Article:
Jan 30, 2013

Opposition’s ‘Parliamentary Reform’ A Sick Joke

Having set out to trash the Parliament since the last Election, it defies belief that the Federal Coalition now say they want higher parliamentary standards. They have got to be joking.

In 2010, they signed the Agreement for a Better Parliament with Federal Labor and the Independents. Only days later, they walked away from it.

“I think we can have a kinder, gentler polity.”

These words were uttered by Tony Abbott on 24 August 2010. He then went back on those words on 18 September 2010 and said:

“…the only constructive way to channel that frustration and disappointment is to redouble our attacks on the Labor Party.”

And that is exactly what the Opposition have done.

Every opportunity they get, the Opposition disrupts the Parliament and tries to shut down Question Time.

Through 72 attempts to suspend the House’s Standing Orders, they have lost the chance to ask 409 questions. That’s the equivalent of wiping out 18 full Question Time sessions.

Tony Abbott and his ‘Noalition’ have only has one true response to parliamentary reform – NO.

So, my message to Christopher Pyne is to stop treating the Australian people like mugs and to stop selling us a pup on parliamentary reform.

The only party that is serious about parliamentary reform is the Labor Party. Our record in the 43rd Parliament includes:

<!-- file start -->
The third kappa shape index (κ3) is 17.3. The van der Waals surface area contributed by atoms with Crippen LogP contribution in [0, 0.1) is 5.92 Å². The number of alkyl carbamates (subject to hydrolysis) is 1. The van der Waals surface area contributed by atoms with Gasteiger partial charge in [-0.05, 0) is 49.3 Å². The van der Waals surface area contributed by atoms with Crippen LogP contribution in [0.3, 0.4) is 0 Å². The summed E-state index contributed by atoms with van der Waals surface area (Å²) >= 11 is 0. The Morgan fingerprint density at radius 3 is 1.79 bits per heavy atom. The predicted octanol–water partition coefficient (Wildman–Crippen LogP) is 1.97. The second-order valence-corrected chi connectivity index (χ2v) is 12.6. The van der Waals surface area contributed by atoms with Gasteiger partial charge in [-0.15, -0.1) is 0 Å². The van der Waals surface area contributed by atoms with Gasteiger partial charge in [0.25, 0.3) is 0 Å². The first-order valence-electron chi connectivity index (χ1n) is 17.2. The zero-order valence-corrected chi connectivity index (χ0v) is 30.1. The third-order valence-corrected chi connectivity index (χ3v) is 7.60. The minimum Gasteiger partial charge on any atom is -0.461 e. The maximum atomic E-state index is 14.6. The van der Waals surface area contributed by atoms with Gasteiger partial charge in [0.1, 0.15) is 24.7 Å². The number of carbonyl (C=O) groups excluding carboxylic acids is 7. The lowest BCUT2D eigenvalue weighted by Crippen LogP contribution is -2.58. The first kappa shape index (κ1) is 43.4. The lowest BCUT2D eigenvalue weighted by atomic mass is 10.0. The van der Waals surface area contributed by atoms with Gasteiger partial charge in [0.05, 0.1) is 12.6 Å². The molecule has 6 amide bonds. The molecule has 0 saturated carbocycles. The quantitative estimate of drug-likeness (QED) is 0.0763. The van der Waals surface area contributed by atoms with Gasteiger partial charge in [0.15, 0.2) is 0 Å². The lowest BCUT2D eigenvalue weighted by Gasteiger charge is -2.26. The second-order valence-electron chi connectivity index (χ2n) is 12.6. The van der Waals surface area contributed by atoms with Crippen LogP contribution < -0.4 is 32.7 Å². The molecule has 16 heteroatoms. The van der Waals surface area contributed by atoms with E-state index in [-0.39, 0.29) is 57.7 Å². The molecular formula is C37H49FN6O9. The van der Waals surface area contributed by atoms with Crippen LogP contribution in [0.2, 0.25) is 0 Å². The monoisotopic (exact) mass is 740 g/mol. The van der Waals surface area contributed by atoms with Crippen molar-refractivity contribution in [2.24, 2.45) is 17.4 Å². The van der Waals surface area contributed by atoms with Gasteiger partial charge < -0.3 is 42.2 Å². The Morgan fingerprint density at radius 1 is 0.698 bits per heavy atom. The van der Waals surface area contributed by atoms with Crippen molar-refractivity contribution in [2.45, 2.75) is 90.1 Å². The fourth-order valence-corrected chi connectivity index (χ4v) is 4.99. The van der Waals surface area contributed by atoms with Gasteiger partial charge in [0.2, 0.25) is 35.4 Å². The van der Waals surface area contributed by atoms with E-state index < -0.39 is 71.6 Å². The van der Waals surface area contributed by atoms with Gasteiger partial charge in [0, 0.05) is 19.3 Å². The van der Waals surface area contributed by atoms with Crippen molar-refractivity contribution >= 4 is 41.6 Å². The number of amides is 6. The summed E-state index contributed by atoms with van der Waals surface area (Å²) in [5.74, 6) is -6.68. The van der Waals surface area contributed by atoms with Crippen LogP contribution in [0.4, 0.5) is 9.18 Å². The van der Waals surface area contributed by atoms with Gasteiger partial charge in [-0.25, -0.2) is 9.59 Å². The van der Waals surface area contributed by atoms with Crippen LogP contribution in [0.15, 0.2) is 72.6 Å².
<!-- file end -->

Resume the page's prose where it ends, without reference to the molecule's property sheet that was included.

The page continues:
• Quadrupled time for private Members to debate motions and private bills;
• Brought private motions and bills to a vote unlike previous parliaments – 64 votes in 2012, compared to 0 in 2005;
• Increased the hours that Parliament sits in total – our average is 1,011 per year, compared with 771 under the Howard years;
• Introduced a Code of Conduct – which the Opposition voted against
• Established an independent Selection Committee to allow Members to schedule matters for debate and recommend votes;
• Established a Parliamentary Budget Office for the first time, to allow Members to cost policies – which the Opposition voted against;
• Established time limits on questions and answers during Question Time;
• Introduced supplementary questions to allow Members to follow up ministers;
• Introduced 90-second statements for private Members before Question Time and other constituency statement opportunities;
• Introduced time limits on ministerial statements; and
• Overhauled the House committee system, including establishing a Committee for Regional Australia (chaired by an Independent Member) and an Independent Chair of the Joint Parliamentary Committee on Public Accounts and Audit.

The true test for the Federal Coalition’s newfound interest in standards will come next week when Parliament resumes for the year. Will Tony Abbott and his colleagues adopt a positive approach or will they continue with their relentless negativity and destructive behaviour?